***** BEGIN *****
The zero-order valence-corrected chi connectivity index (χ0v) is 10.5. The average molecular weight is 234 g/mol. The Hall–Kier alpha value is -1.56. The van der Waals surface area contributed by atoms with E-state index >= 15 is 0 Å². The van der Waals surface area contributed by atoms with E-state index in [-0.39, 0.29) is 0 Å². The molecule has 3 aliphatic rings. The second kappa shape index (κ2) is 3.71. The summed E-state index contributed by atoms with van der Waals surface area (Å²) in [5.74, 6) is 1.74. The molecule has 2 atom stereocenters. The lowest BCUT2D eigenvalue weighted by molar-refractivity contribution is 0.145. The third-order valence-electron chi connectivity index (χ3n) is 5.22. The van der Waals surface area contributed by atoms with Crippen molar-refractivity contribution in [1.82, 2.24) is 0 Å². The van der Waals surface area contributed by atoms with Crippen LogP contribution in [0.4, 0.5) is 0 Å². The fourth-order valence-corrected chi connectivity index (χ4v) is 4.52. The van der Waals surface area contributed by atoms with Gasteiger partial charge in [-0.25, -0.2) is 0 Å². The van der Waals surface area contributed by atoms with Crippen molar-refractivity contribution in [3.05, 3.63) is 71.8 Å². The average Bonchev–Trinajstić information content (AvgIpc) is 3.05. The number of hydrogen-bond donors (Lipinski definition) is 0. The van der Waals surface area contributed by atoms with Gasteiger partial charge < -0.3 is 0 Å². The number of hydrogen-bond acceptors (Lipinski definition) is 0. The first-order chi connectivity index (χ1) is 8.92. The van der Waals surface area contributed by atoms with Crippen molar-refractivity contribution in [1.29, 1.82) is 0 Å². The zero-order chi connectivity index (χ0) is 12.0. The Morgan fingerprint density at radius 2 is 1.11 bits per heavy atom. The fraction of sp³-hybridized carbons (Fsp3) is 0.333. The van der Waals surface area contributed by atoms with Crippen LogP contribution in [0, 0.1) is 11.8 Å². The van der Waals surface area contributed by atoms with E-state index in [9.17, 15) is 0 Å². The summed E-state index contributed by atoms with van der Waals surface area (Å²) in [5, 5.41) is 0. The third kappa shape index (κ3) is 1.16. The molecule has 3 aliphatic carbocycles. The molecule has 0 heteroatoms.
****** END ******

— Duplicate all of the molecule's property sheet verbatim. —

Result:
The zero-order valence-corrected chi connectivity index (χ0v) is 10.5. The average molecular weight is 234 g/mol. The Hall–Kier alpha value is -1.56. The van der Waals surface area contributed by atoms with E-state index >= 15 is 0 Å². The van der Waals surface area contributed by atoms with E-state index in [-0.39, 0.29) is 0 Å². The molecule has 3 aliphatic rings. The second kappa shape index (κ2) is 3.71. The summed E-state index contributed by atoms with van der Waals surface area (Å²) in [5.74, 6) is 1.74. The molecule has 2 atom stereocenters. The lowest BCUT2D eigenvalue weighted by molar-refractivity contribution is 0.145. The third-order valence-electron chi connectivity index (χ3n) is 5.22. The van der Waals surface area contributed by atoms with Crippen molar-refractivity contribution in [1.82, 2.24) is 0 Å². The van der Waals surface area contributed by atoms with Crippen LogP contribution in [0.4, 0.5) is 0 Å². The fourth-order valence-corrected chi connectivity index (χ4v) is 4.52. The van der Waals surface area contributed by atoms with Gasteiger partial charge in [-0.25, -0.2) is 0 Å². The van der Waals surface area contributed by atoms with Crippen molar-refractivity contribution in [3.05, 3.63) is 71.8 Å². The average Bonchev–Trinajstić information content (AvgIpc) is 3.05. The number of hydrogen-bond donors (Lipinski definition) is 0. The van der Waals surface area contributed by atoms with Gasteiger partial charge < -0.3 is 0 Å². The number of hydrogen-bond acceptors (Lipinski definition) is 0. The first-order chi connectivity index (χ1) is 8.92. The van der Waals surface area contributed by atoms with Crippen molar-refractivity contribution in [1.29, 1.82) is 0 Å². The zero-order chi connectivity index (χ0) is 12.0. The Morgan fingerprint density at radius 2 is 1.11 bits per heavy atom. The fraction of sp³-hybridized carbons (Fsp3) is 0.333. The van der Waals surface area contributed by atoms with Crippen LogP contribution in [0, 0.1) is 11.8 Å². The van der Waals surface area contributed by atoms with E-state index in [9.17, 15) is 0 Å². The summed E-state index contributed by atoms with van der Waals surface area (Å²) in [5, 5.41) is 0. The third kappa shape index (κ3) is 1.16. The molecule has 3 aliphatic carbocycles. The molecule has 0 heteroatoms.